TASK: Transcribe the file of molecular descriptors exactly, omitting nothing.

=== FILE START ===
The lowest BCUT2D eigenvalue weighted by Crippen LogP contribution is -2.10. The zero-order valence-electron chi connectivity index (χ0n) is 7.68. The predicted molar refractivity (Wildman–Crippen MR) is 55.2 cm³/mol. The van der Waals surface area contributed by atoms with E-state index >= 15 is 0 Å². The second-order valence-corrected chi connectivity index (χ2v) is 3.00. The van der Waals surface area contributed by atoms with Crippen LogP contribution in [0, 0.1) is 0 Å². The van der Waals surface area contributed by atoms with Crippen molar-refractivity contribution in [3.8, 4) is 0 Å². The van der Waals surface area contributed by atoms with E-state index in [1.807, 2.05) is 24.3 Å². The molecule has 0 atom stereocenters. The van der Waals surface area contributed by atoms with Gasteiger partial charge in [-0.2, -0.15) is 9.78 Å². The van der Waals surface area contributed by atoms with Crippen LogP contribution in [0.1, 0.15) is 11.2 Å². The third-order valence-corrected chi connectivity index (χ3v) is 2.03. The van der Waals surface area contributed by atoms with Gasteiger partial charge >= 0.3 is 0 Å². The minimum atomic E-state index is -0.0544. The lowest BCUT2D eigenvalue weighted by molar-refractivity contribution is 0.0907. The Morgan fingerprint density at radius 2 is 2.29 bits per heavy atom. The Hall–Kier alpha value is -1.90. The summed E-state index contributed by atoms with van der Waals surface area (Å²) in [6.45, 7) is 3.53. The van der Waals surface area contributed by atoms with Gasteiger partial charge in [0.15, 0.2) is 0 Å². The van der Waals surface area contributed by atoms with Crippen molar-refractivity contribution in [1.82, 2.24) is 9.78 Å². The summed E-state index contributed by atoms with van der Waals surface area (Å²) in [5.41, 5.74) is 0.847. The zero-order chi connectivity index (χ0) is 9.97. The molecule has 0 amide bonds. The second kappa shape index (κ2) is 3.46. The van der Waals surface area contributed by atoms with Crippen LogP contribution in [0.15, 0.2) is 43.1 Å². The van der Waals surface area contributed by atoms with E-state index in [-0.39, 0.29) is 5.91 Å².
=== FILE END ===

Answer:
The lowest BCUT2D eigenvalue weighted by Crippen LogP contribution is -2.10. The zero-order valence-electron chi connectivity index (χ0n) is 7.68. The predicted molar refractivity (Wildman–Crippen MR) is 55.2 cm³/mol. The van der Waals surface area contributed by atoms with E-state index >= 15 is 0 Å². The second-order valence-corrected chi connectivity index (χ2v) is 3.00. The van der Waals surface area contributed by atoms with Crippen LogP contribution in [0, 0.1) is 0 Å². The van der Waals surface area contributed by atoms with Crippen molar-refractivity contribution in [3.8, 4) is 0 Å². The van der Waals surface area contributed by atoms with E-state index in [1.807, 2.05) is 24.3 Å². The molecule has 0 atom stereocenters. The van der Waals surface area contributed by atoms with Gasteiger partial charge in [-0.2, -0.15) is 9.78 Å². The van der Waals surface area contributed by atoms with Crippen LogP contribution in [0.1, 0.15) is 11.2 Å². The third-order valence-corrected chi connectivity index (χ3v) is 2.03. The van der Waals surface area contributed by atoms with Gasteiger partial charge >= 0.3 is 0 Å². The minimum atomic E-state index is -0.0544. The lowest BCUT2D eigenvalue weighted by molar-refractivity contribution is 0.0907. The Morgan fingerprint density at radius 2 is 2.29 bits per heavy atom. The Hall–Kier alpha value is -1.90. The summed E-state index contributed by atoms with van der Waals surface area (Å²) in [6.45, 7) is 3.53. The van der Waals surface area contributed by atoms with Gasteiger partial charge in [0.15, 0.2) is 0 Å². The van der Waals surface area contributed by atoms with Crippen molar-refractivity contribution in [1.82, 2.24) is 9.78 Å². The summed E-state index contributed by atoms with van der Waals surface area (Å²) in [5.41, 5.74) is 0.847. The zero-order chi connectivity index (χ0) is 9.97. The molecule has 0 amide bonds. The second kappa shape index (κ2) is 3.46. The van der Waals surface area contributed by atoms with Crippen LogP contribution in [0.15, 0.2) is 43.1 Å². The van der Waals surface area contributed by atoms with E-state index in [-0.39, 0.29) is 5.91 Å².